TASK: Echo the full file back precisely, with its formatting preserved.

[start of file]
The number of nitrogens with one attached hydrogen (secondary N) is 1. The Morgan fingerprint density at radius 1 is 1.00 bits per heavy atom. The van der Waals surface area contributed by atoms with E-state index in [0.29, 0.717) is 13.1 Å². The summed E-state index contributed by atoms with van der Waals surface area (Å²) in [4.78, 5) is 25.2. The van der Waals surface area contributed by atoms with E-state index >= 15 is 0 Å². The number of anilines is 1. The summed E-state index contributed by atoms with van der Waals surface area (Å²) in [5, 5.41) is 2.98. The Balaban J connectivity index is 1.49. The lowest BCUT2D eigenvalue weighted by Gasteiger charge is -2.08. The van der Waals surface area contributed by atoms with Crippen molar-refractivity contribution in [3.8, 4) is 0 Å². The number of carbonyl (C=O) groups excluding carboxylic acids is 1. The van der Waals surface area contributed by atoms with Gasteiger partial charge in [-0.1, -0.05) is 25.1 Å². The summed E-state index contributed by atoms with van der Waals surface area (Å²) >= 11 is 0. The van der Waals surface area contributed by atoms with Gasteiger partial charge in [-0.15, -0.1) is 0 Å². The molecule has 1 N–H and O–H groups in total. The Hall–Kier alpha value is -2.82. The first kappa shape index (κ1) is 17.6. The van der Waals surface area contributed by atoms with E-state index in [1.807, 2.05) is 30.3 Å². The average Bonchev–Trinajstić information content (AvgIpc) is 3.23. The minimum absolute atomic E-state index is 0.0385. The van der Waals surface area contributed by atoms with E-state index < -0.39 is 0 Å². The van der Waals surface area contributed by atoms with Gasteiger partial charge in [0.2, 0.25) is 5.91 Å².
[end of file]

The number of nitrogens with one attached hydrogen (secondary N) is 1. The Morgan fingerprint density at radius 1 is 1.00 bits per heavy atom. The van der Waals surface area contributed by atoms with E-state index in [0.29, 0.717) is 13.1 Å². The summed E-state index contributed by atoms with van der Waals surface area (Å²) in [4.78, 5) is 25.2. The van der Waals surface area contributed by atoms with E-state index >= 15 is 0 Å². The number of anilines is 1. The summed E-state index contributed by atoms with van der Waals surface area (Å²) in [5, 5.41) is 2.98. The Balaban J connectivity index is 1.49. The lowest BCUT2D eigenvalue weighted by Gasteiger charge is -2.08. The van der Waals surface area contributed by atoms with Crippen molar-refractivity contribution in [3.8, 4) is 0 Å². The number of carbonyl (C=O) groups excluding carboxylic acids is 1. The van der Waals surface area contributed by atoms with Gasteiger partial charge in [-0.1, -0.05) is 25.1 Å². The summed E-state index contributed by atoms with van der Waals surface area (Å²) >= 11 is 0. The van der Waals surface area contributed by atoms with Gasteiger partial charge in [-0.15, -0.1) is 0 Å². The molecule has 1 N–H and O–H groups in total. The Hall–Kier alpha value is -2.82. The first kappa shape index (κ1) is 17.6. The van der Waals surface area contributed by atoms with E-state index in [1.807, 2.05) is 30.3 Å². The average Bonchev–Trinajstić information content (AvgIpc) is 3.23. The minimum absolute atomic E-state index is 0.0385. The van der Waals surface area contributed by atoms with E-state index < -0.39 is 0 Å². The van der Waals surface area contributed by atoms with Gasteiger partial charge in [0.2, 0.25) is 5.91 Å².